A woman to my left asked Levy whether he was a Zionist. He started to respond by saying that the meaning of Zionism is ambiguous. But then he said that if it meant occupation then he was not a Zionist and even an anti-Zionist. I don’t think he was interested in parsing words, instead preferring to categorically reject racism and apartheid whatever they might be called.
I also got to ask a question. I wanted to know what Levy’s view of the Jewish right of return was in light of his being a native-born Israeli. His response was that he supported the right of Jewish people to move to Israel while at the same time affirming the Palestinian right of return. It wasn’t my favorite answer in the world, but I understand his sentiment.
One thing that struck me as strange was the total lack of opposition voices in the audience. There were Israelis sitting to my right, but they seemed supportive. When I was an undergraduate at a similar campus, an event like the Levy talk would have seen walk-outs, signs, aggressive questions and perhaps even a jeer or two. I won’t draw any conclusions from a single discussion in New York, but I’m hoping the experience was a portentous one.
Mahmood Mamdani closed the talk with a short note. He said that as an African, Israel evoked both Zimbabwe and South Africa. Zimbabwe represents what happens when the colonial race chooses to make a difficult transition to democracy, while South Africa represents just the opposite. But either way, the transition will be made. I was impressed by the comparison.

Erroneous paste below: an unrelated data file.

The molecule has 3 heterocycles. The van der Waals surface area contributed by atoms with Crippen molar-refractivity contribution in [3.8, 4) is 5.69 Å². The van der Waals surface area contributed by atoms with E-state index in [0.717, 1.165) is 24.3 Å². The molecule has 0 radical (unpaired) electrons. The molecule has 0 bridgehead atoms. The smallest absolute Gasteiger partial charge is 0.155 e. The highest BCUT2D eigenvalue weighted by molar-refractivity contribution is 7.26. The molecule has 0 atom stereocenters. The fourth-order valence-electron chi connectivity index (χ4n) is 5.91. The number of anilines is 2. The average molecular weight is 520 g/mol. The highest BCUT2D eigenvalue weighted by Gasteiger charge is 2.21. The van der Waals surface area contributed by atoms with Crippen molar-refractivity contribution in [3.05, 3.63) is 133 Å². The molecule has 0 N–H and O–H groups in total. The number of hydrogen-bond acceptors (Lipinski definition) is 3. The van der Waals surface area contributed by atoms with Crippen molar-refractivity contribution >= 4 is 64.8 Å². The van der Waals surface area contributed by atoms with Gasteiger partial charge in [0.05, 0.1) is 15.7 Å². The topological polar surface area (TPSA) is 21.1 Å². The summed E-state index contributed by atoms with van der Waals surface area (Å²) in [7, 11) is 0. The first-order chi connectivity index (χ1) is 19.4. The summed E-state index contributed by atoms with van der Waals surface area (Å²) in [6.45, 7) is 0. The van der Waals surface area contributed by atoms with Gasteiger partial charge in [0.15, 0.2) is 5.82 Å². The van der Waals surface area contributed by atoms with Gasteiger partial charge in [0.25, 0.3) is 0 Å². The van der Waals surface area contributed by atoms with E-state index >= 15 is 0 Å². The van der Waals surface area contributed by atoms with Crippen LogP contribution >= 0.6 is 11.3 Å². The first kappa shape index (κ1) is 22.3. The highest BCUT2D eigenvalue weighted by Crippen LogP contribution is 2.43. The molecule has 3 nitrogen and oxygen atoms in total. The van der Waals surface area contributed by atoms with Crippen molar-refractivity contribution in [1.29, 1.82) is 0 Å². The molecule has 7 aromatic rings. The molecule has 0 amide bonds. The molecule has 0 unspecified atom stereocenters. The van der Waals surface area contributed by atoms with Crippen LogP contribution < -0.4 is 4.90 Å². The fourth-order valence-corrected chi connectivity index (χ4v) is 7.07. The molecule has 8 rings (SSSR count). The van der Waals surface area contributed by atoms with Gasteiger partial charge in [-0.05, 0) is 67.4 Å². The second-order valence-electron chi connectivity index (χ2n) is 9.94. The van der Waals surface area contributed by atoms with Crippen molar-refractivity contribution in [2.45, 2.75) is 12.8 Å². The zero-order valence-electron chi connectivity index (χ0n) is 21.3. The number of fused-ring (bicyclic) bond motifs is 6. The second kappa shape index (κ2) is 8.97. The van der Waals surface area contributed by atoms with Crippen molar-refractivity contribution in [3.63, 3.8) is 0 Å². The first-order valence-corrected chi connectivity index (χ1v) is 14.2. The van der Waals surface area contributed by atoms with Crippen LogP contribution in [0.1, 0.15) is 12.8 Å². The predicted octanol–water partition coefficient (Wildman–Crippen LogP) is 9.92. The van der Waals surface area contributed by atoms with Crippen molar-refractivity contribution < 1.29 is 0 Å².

I left Levy’s talk feeling a little depressed. Here was an Israeli telling me that Israelis are more numb, isolated, and self-righteous than I could have imagined. Furthermore, they are utterly incapable of seeing the Palestinians as fellow humans after forty plus years of suffocating themselves in victimhood and race-supremacy. Levy is a model humanist, and his society has ostracized him.
But then it occurred to me that Levy’s story was a hopeful one. He was a typical Israeli – a product of a Zionist society – and he managed to push through and beyond it. While Levy is undoubtedly an extraordinary man, his journey is replicable and accessible to anyone willing to make it. This is someone who once worked as an aide to Shimon Peres, and one day ventured into the West Bank without a gun. That’s what did it. That’s what made the difference.